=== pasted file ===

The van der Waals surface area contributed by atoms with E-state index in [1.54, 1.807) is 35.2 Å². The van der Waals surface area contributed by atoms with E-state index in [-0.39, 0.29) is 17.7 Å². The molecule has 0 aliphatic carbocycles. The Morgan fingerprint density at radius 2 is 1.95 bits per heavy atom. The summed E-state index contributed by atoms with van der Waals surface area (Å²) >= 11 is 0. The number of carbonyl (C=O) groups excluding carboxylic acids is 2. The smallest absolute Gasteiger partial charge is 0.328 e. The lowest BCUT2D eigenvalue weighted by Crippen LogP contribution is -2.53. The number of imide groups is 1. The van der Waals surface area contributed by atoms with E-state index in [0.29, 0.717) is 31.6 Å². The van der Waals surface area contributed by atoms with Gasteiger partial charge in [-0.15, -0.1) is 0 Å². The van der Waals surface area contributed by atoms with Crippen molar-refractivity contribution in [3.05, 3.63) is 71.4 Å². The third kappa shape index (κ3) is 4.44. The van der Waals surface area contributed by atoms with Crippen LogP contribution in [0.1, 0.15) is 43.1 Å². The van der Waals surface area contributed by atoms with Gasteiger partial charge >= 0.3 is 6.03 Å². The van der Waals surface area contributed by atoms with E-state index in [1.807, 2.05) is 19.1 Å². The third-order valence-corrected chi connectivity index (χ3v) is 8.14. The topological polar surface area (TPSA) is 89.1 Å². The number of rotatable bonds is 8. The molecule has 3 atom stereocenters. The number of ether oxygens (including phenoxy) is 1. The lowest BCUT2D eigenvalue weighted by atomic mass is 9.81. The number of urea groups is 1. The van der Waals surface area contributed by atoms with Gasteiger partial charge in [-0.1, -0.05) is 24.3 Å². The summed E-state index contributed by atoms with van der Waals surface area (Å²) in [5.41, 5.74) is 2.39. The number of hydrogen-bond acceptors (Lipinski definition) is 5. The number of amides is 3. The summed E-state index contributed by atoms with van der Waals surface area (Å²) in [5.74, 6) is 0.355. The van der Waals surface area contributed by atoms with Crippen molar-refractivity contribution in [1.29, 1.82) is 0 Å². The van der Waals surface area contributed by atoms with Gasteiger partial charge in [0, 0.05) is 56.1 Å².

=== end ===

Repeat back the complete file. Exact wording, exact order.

The van der Waals surface area contributed by atoms with E-state index in [1.54, 1.807) is 35.2 Å². The van der Waals surface area contributed by atoms with E-state index in [-0.39, 0.29) is 17.7 Å². The molecule has 0 aliphatic carbocycles. The Morgan fingerprint density at radius 2 is 1.95 bits per heavy atom. The summed E-state index contributed by atoms with van der Waals surface area (Å²) >= 11 is 0. The number of carbonyl (C=O) groups excluding carboxylic acids is 2. The smallest absolute Gasteiger partial charge is 0.328 e. The lowest BCUT2D eigenvalue weighted by Crippen LogP contribution is -2.53. The number of imide groups is 1. The van der Waals surface area contributed by atoms with E-state index in [0.29, 0.717) is 31.6 Å². The van der Waals surface area contributed by atoms with Gasteiger partial charge in [-0.15, -0.1) is 0 Å². The van der Waals surface area contributed by atoms with Crippen molar-refractivity contribution in [3.05, 3.63) is 71.4 Å². The third kappa shape index (κ3) is 4.44. The van der Waals surface area contributed by atoms with Crippen LogP contribution in [0.1, 0.15) is 43.1 Å². The van der Waals surface area contributed by atoms with Gasteiger partial charge >= 0.3 is 6.03 Å². The van der Waals surface area contributed by atoms with E-state index in [1.807, 2.05) is 19.1 Å². The third-order valence-corrected chi connectivity index (χ3v) is 8.14. The topological polar surface area (TPSA) is 89.1 Å². The number of rotatable bonds is 8. The molecule has 3 atom stereocenters. The number of ether oxygens (including phenoxy) is 1. The lowest BCUT2D eigenvalue weighted by atomic mass is 9.81. The number of urea groups is 1. The van der Waals surface area contributed by atoms with Gasteiger partial charge in [-0.1, -0.05) is 24.3 Å². The summed E-state index contributed by atoms with van der Waals surface area (Å²) in [5.41, 5.74) is 2.39. The number of hydrogen-bond acceptors (Lipinski definition) is 5. The number of amides is 3. The summed E-state index contributed by atoms with van der Waals surface area (Å²) in [5.74, 6) is 0.355. The van der Waals surface area contributed by atoms with Crippen molar-refractivity contribution in [1.29, 1.82) is 0 Å². The van der Waals surface area contributed by atoms with Gasteiger partial charge in [0, 0.05) is 56.1 Å².